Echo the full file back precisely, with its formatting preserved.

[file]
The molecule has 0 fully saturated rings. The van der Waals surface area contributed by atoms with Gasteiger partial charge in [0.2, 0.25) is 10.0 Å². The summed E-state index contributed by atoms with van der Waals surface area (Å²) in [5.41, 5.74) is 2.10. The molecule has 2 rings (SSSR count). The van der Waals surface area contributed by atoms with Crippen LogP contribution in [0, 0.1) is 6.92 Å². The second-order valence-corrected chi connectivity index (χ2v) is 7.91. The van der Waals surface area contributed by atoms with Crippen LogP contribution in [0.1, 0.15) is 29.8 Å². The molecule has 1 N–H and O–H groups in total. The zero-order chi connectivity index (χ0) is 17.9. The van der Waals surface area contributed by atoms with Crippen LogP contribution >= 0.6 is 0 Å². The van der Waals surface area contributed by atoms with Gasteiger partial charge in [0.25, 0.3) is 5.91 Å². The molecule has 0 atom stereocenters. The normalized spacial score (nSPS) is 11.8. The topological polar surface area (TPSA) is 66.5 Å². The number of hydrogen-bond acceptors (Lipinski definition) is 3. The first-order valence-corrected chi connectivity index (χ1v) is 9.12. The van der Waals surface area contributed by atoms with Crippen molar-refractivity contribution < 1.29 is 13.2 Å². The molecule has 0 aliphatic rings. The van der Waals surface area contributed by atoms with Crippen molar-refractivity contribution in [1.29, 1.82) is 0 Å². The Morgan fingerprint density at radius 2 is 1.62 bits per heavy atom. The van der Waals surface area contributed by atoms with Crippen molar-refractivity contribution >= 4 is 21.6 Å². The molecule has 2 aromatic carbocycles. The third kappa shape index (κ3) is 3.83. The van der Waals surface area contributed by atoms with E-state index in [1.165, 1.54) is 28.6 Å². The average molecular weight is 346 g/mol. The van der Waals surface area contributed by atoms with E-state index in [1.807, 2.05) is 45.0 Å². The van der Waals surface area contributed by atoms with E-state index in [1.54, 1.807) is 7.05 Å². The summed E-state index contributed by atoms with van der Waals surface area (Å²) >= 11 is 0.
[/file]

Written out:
The molecule has 0 fully saturated rings. The van der Waals surface area contributed by atoms with Gasteiger partial charge in [0.2, 0.25) is 10.0 Å². The summed E-state index contributed by atoms with van der Waals surface area (Å²) in [5.41, 5.74) is 2.10. The molecule has 2 rings (SSSR count). The van der Waals surface area contributed by atoms with Crippen LogP contribution in [0, 0.1) is 6.92 Å². The second-order valence-corrected chi connectivity index (χ2v) is 7.91. The van der Waals surface area contributed by atoms with Crippen LogP contribution in [0.1, 0.15) is 29.8 Å². The molecule has 1 N–H and O–H groups in total. The zero-order chi connectivity index (χ0) is 17.9. The van der Waals surface area contributed by atoms with Crippen LogP contribution >= 0.6 is 0 Å². The van der Waals surface area contributed by atoms with Gasteiger partial charge in [0.25, 0.3) is 5.91 Å². The molecule has 0 atom stereocenters. The normalized spacial score (nSPS) is 11.8. The topological polar surface area (TPSA) is 66.5 Å². The number of hydrogen-bond acceptors (Lipinski definition) is 3. The first-order valence-corrected chi connectivity index (χ1v) is 9.12. The van der Waals surface area contributed by atoms with Crippen molar-refractivity contribution < 1.29 is 13.2 Å². The molecule has 0 aliphatic rings. The van der Waals surface area contributed by atoms with Crippen molar-refractivity contribution in [1.29, 1.82) is 0 Å². The Morgan fingerprint density at radius 2 is 1.62 bits per heavy atom. The van der Waals surface area contributed by atoms with Crippen molar-refractivity contribution >= 4 is 21.6 Å². The molecule has 2 aromatic carbocycles. The third kappa shape index (κ3) is 3.83. The van der Waals surface area contributed by atoms with E-state index in [1.165, 1.54) is 28.6 Å². The average molecular weight is 346 g/mol. The van der Waals surface area contributed by atoms with E-state index in [1.807, 2.05) is 45.0 Å². The van der Waals surface area contributed by atoms with E-state index in [1.54, 1.807) is 7.05 Å². The summed E-state index contributed by atoms with van der Waals surface area (Å²) >= 11 is 0.